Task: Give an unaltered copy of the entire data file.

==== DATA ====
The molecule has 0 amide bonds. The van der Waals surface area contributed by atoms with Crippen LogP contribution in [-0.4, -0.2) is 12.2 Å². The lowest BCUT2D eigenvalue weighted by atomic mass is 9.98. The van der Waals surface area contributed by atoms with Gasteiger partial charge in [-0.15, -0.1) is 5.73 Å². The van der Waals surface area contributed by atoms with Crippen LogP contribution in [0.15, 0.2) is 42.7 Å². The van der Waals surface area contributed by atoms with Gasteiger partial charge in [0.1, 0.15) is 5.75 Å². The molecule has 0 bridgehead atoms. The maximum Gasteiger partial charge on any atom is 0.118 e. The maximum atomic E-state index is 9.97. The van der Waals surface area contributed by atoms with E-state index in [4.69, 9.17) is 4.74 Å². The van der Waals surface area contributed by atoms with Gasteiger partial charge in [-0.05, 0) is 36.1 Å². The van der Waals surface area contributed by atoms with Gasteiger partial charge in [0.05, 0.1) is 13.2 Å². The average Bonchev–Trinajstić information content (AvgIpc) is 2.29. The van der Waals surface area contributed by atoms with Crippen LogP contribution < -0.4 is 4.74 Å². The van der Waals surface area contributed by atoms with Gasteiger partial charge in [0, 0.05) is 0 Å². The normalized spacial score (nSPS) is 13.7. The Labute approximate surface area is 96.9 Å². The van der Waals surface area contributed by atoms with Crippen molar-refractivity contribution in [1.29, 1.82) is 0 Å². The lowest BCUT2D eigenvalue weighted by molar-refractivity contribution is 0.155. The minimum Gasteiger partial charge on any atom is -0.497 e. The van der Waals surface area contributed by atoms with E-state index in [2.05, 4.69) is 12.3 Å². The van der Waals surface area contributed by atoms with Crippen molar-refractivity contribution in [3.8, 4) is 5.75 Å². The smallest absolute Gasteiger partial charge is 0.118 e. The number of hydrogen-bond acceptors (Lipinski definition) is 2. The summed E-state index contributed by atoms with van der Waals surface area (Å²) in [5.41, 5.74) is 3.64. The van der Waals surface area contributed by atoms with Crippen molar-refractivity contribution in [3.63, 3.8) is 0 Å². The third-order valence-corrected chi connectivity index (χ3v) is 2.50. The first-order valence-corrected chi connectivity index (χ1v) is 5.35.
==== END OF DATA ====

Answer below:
The molecule has 0 amide bonds. The van der Waals surface area contributed by atoms with Crippen LogP contribution in [-0.4, -0.2) is 12.2 Å². The lowest BCUT2D eigenvalue weighted by atomic mass is 9.98. The van der Waals surface area contributed by atoms with Gasteiger partial charge in [-0.15, -0.1) is 5.73 Å². The van der Waals surface area contributed by atoms with Crippen LogP contribution in [0.15, 0.2) is 42.7 Å². The van der Waals surface area contributed by atoms with Gasteiger partial charge in [0.1, 0.15) is 5.75 Å². The molecule has 0 bridgehead atoms. The maximum Gasteiger partial charge on any atom is 0.118 e. The maximum atomic E-state index is 9.97. The van der Waals surface area contributed by atoms with E-state index in [4.69, 9.17) is 4.74 Å². The van der Waals surface area contributed by atoms with Gasteiger partial charge in [-0.05, 0) is 36.1 Å². The van der Waals surface area contributed by atoms with Gasteiger partial charge in [0.05, 0.1) is 13.2 Å². The average Bonchev–Trinajstić information content (AvgIpc) is 2.29. The van der Waals surface area contributed by atoms with Crippen LogP contribution < -0.4 is 4.74 Å². The van der Waals surface area contributed by atoms with Gasteiger partial charge in [0, 0.05) is 0 Å². The normalized spacial score (nSPS) is 13.7. The Labute approximate surface area is 96.9 Å². The van der Waals surface area contributed by atoms with Crippen molar-refractivity contribution in [1.29, 1.82) is 0 Å². The lowest BCUT2D eigenvalue weighted by molar-refractivity contribution is 0.155. The minimum Gasteiger partial charge on any atom is -0.497 e. The van der Waals surface area contributed by atoms with E-state index in [2.05, 4.69) is 12.3 Å². The van der Waals surface area contributed by atoms with Crippen molar-refractivity contribution in [3.8, 4) is 5.75 Å². The smallest absolute Gasteiger partial charge is 0.118 e. The number of hydrogen-bond acceptors (Lipinski definition) is 2. The summed E-state index contributed by atoms with van der Waals surface area (Å²) in [5.41, 5.74) is 3.64. The van der Waals surface area contributed by atoms with Crippen molar-refractivity contribution in [3.63, 3.8) is 0 Å². The third-order valence-corrected chi connectivity index (χ3v) is 2.50. The first-order valence-corrected chi connectivity index (χ1v) is 5.35.